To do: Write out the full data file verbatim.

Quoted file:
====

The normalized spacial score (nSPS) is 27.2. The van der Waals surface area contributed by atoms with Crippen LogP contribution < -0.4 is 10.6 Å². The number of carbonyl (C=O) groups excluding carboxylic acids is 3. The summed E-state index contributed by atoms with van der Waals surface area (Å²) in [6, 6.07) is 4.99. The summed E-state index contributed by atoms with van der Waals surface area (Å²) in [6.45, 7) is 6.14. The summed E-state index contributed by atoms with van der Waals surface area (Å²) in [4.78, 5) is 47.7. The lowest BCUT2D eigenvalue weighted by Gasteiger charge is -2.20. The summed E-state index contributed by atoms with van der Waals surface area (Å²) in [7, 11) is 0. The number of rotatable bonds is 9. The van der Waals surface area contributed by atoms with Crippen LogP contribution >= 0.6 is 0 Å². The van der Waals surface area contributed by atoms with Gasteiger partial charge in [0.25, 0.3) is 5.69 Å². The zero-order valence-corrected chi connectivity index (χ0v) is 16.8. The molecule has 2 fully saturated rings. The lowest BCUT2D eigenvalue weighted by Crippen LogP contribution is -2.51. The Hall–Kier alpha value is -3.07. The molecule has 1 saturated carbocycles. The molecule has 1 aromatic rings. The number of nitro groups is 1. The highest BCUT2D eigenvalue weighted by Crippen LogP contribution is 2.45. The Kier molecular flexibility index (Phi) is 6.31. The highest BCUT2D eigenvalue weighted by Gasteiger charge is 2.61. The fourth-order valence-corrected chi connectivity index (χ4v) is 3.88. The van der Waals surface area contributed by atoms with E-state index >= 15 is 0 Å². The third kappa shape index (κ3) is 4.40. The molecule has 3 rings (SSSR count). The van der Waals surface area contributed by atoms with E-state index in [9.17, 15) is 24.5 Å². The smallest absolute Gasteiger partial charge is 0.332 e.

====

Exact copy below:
The normalized spacial score (nSPS) is 27.2. The van der Waals surface area contributed by atoms with Crippen LogP contribution < -0.4 is 10.6 Å². The number of carbonyl (C=O) groups excluding carboxylic acids is 3. The summed E-state index contributed by atoms with van der Waals surface area (Å²) in [6, 6.07) is 4.99. The summed E-state index contributed by atoms with van der Waals surface area (Å²) in [6.45, 7) is 6.14. The summed E-state index contributed by atoms with van der Waals surface area (Å²) in [4.78, 5) is 47.7. The lowest BCUT2D eigenvalue weighted by Gasteiger charge is -2.20. The summed E-state index contributed by atoms with van der Waals surface area (Å²) in [7, 11) is 0. The number of rotatable bonds is 9. The van der Waals surface area contributed by atoms with Crippen LogP contribution >= 0.6 is 0 Å². The van der Waals surface area contributed by atoms with Gasteiger partial charge in [0.25, 0.3) is 5.69 Å². The zero-order valence-corrected chi connectivity index (χ0v) is 16.8. The molecule has 2 fully saturated rings. The lowest BCUT2D eigenvalue weighted by Crippen LogP contribution is -2.51. The Hall–Kier alpha value is -3.07. The molecule has 1 saturated carbocycles. The molecule has 1 aromatic rings. The number of nitro groups is 1. The highest BCUT2D eigenvalue weighted by Crippen LogP contribution is 2.45. The Kier molecular flexibility index (Phi) is 6.31. The highest BCUT2D eigenvalue weighted by Gasteiger charge is 2.61. The fourth-order valence-corrected chi connectivity index (χ4v) is 3.88. The van der Waals surface area contributed by atoms with E-state index >= 15 is 0 Å². The third kappa shape index (κ3) is 4.40. The molecule has 3 rings (SSSR count). The van der Waals surface area contributed by atoms with E-state index in [9.17, 15) is 24.5 Å². The smallest absolute Gasteiger partial charge is 0.332 e.